Vittadinia cuneata is known as Fuzzweed and is a member of the Asteraceae (Daisy) family.
Fuzzweed is a widespread species that is found throughout New South Wales as well as Queensland, Victoria, Tasmania, South Australia and Western Australia. In NSW there are a number of forms.
Vittadinia cuneata is a small woody annual or perennial herb reaching a height of about 30 centimetres.
The leaves are wedge-shaped or oblong. Small daisy flowers are pale mauve to blue and the seed heads are similar to miniature dandelion heads (see thumbnail). Both flowers and seed heads are prolific. Spring and summer are the main flowering periods with sporadic flowers appearing at other times.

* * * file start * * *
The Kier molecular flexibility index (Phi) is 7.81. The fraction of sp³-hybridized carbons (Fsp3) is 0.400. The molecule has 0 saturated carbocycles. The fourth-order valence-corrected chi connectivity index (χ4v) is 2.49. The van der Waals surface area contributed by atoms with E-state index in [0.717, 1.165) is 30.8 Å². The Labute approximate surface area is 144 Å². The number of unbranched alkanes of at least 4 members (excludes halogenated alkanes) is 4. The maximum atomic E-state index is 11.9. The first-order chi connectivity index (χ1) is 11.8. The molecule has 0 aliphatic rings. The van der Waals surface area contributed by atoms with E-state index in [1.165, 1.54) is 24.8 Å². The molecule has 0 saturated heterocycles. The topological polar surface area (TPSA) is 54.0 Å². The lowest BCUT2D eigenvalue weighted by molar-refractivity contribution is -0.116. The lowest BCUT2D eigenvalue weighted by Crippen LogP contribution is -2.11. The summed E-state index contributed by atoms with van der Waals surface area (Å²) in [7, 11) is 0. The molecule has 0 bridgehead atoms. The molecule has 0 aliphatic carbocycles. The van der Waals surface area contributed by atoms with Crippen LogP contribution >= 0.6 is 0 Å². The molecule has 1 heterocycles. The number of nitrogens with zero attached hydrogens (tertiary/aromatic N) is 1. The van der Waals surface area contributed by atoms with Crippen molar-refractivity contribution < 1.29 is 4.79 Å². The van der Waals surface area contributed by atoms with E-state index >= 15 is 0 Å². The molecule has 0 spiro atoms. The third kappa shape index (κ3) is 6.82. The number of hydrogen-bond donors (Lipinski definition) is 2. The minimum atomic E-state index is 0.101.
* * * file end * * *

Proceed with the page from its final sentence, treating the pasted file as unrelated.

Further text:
Plants are nearly invisible when not in flower or carrying seed heads.
Vittadinia cuneata is virtually unknown in cultivation.
Fuzzweed is one of a number of herbaceous species native to our property Yallaroo near Armidale and is common in our grassy areas. We mow a large area in front of our house and this has allowed Vittadinia cuneata to proliferate and the species has formed dense carpets.
Both flowers and particularly the seed heads are attractive features.
Fuzzweed would need to be planted en masse to make an impression. Rockeries and native cottage gardens would benefit from mass planting of Fuzzweed.
Propagate from seed.
The genus commemorates Carlo Vittadini (1800-1865) an Italian doctor and mycologist.